Connectify turns Windows 7 into a Wi-Fi hotspot
By Barry Collins
Posted on 2 Nov 2009 at 08:35
A new piece of software claims to turn a Windows 7 PC into a Wi-Fi hotspot.
Called Connectify, the software takes advantage of code that was written into Windows 7 by Microsoft, but not completed before the release of the operating system. It essentially turns a PC's wireless adapter into a hotspot, which can be used to share an internet connection with other PCs, smartphones or other wireless devices.
The Connectify software allows you to stipulate a name and password for your virtual hotspot, and all the data passed over the connection is protected by WPA2 encryption.
The software differs from the ad-hoc Wi-Fi mode that's been available in Windows for many years, because it appears to other computers as an ordinary wireless hotspot, and doesn't require any special configuration.
The software's makers claim Connectify could come in very handy at paid-for hotspots. "You're sitting in a coffee shop that charges you for a wireless connection. With Connectify, I can pay for that connection, and still have all my other devices, like my iPhone, connected to the internet," Alex Gizis, the CEO of Connectify's publisher, Nomadio, told PCWorld.com. The software could also turn a Windows 7 PC into a Wi-Fi signal repeater, potentially saving the need to spend money on additional hardware.
Unfortunately, the software failed to work in our brief tests this morning, with Connectify failing to recognise our laptop's wireless card. Download the free Connectify beta and let us know how you get on on comments below.
Is your business a social business? For helpful info and tips visit our hub.
Nope, doesn't work for me either.
It's just a beta, so I'm giving them some slack. I have an Acer Centrino 2 laptop (bog standard, then) running Windows 7 Ultimate 64-bit. Connectify doesn't work; "No compatible Wifi Devices found".
By scombellack on 2 Nov 2009
iPhone over laptop?
Either I am missing Alex point or is he really trying to suggest connecting iPhone through Wireless? I can see it working the other way around i.e. iPhone hotspot for laptop?
By pkubecka on 2 Nov 2009
Something strange here
So, it's supposed to open up your wireless network to allcomers. It's based on unsupported, unfinished code within Windows. It doesn't actually work in testing. Are you sure this is something you should be promoting?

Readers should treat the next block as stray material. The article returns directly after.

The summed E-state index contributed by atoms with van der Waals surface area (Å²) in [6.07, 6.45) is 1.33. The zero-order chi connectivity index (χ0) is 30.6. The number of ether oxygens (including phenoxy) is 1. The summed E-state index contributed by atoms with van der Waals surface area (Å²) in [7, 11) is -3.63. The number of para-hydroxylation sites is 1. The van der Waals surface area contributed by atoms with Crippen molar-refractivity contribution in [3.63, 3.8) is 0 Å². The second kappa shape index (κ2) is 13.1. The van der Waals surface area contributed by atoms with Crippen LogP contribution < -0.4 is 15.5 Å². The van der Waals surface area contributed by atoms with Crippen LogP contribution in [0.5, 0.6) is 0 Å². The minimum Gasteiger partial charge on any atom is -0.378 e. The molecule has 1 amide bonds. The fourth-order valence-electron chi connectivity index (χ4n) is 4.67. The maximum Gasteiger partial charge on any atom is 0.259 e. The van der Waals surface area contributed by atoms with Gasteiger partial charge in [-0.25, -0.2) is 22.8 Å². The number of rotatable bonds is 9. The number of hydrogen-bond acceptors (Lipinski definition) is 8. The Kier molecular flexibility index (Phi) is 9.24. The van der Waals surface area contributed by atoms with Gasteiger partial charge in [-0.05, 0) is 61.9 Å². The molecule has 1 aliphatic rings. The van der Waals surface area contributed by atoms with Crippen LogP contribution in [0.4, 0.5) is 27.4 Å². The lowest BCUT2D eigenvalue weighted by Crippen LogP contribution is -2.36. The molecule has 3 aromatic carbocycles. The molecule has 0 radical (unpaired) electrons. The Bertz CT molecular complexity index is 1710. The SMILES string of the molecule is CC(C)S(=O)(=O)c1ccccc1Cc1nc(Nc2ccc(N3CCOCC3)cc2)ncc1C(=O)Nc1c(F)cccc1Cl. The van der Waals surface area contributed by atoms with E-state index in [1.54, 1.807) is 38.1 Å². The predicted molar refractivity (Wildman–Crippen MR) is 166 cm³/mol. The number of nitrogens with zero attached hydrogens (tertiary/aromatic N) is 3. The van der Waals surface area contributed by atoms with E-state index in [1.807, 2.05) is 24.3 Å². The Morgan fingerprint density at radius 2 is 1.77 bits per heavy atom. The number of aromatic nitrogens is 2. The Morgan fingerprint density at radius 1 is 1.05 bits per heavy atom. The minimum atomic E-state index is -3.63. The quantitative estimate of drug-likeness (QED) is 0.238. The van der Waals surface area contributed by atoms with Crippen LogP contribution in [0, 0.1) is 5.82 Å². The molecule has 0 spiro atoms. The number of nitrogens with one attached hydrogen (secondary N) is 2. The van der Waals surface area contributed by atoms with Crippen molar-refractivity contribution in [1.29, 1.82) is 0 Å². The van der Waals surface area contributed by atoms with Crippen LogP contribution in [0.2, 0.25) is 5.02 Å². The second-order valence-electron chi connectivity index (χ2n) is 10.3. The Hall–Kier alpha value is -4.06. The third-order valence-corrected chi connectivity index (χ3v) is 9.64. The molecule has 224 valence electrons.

By Grace_Quirrel on 2 Nov 2009
The moral of the story...
Is make sure YOUR router password is not the one written on the bottom or someone will note it down and make a hotspot of your connection using a laptop outside in the street !
By cheysuli on 2 Nov 2009
Works on Windows Mobile
It's integrated on Windows Mobile 6.5 and it pretty usefull. Much better than arseing about with Bluetooth! Just set an encription key, ID and your off.
By JStairmand on 2 Nov 2009
Some iPhone apps recognise a 3G or Edge connection and refuse to load.
Some networks also don't allow the streaming of certain types of data or allow VOIP calls, for example. To use those functions, you need a wireless connection.
Sounds like it would be a great tool for setting up "man in the middle" attacks to get peoples usernames and passwords though ;-)
By big_D on 2 Nov 2009
(update - works now)
I got the latest Intel drivers. Didn't work. I then forced an update of the "Microsoft Virtual WiFi Miniport Adapter".. And it worked!
Now to just find a use for it.
By scombellack on 2 Nov 2009
"You're sitting in a coffee shop that charges you for a wireless connection. With Connectify, I can pay for that connection"
You can pay for my wireless connection. Wow, thanks.
By peterm2k on 2 Nov 2009
This has been a feature built into Ubuntu since 9.04 (possibly earlier).
By rowanparker_uk on 2 Nov 2009
- 20 years of PC Pro: our best covers
- Why we've closed the PC Pro forums
- How to turn off Google Location Tracking
- 20 years of PC Pro: our greatest review mistakes
- 20 years of PC Pro: our first A-List
- Wikipedia's "right to be forgotten" protest hits the wrong note
- 3D printing hits the high street for plastic selfies
- 20 years of PC Pro: What amazed us in our first issue
- How Google Glass ruined my lunch hour
- Smartphone battery packs: can a USB power pack beat the festival battery blues?
- How to sell more ebooks on Amazon
- 10 ways to make your business more secure
- Top five VoIP mistakes
- How to add in-app purchasing to an iPhone, Android or Windows app
- Remote-control ransomware: TeamViewer and software hardball
- Why laptops with serial ports matter to the Internet of Things
- Make your mobile battery last longer
- Small steps into handling Big Data
- Nexus 5: does it really run stock Android?
- How to get broadband to a garden office